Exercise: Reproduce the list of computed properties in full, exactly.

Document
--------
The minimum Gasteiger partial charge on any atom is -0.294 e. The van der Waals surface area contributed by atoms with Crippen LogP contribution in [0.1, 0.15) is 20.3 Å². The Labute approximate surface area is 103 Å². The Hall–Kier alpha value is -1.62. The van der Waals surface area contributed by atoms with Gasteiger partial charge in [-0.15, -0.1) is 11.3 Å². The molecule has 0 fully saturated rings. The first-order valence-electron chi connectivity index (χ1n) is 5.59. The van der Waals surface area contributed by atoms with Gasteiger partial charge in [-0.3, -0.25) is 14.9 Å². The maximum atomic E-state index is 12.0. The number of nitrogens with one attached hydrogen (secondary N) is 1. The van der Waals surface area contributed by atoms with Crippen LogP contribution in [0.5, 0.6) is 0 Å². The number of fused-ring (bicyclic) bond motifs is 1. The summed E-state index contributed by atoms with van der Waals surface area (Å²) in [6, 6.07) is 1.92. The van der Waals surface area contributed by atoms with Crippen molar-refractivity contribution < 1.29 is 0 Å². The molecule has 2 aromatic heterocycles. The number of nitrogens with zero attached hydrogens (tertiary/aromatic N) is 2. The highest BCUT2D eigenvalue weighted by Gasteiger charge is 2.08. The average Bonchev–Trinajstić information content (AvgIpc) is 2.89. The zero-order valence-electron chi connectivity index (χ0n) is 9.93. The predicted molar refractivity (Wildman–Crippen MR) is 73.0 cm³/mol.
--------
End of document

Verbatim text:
The minimum Gasteiger partial charge on any atom is -0.294 e. The van der Waals surface area contributed by atoms with Crippen LogP contribution in [0.1, 0.15) is 20.3 Å². The Labute approximate surface area is 103 Å². The Hall–Kier alpha value is -1.62. The van der Waals surface area contributed by atoms with Gasteiger partial charge in [-0.15, -0.1) is 11.3 Å². The molecule has 0 fully saturated rings. The first-order valence-electron chi connectivity index (χ1n) is 5.59. The van der Waals surface area contributed by atoms with Gasteiger partial charge in [-0.3, -0.25) is 14.9 Å². The maximum atomic E-state index is 12.0. The number of nitrogens with one attached hydrogen (secondary N) is 1. The van der Waals surface area contributed by atoms with Crippen LogP contribution in [0.5, 0.6) is 0 Å². The number of fused-ring (bicyclic) bond motifs is 1. The summed E-state index contributed by atoms with van der Waals surface area (Å²) in [6, 6.07) is 1.92. The van der Waals surface area contributed by atoms with Crippen molar-refractivity contribution < 1.29 is 0 Å². The molecule has 2 aromatic heterocycles. The number of nitrogens with zero attached hydrogens (tertiary/aromatic N) is 2. The highest BCUT2D eigenvalue weighted by Gasteiger charge is 2.08. The average Bonchev–Trinajstić information content (AvgIpc) is 2.89. The zero-order valence-electron chi connectivity index (χ0n) is 9.93. The predicted molar refractivity (Wildman–Crippen MR) is 73.0 cm³/mol.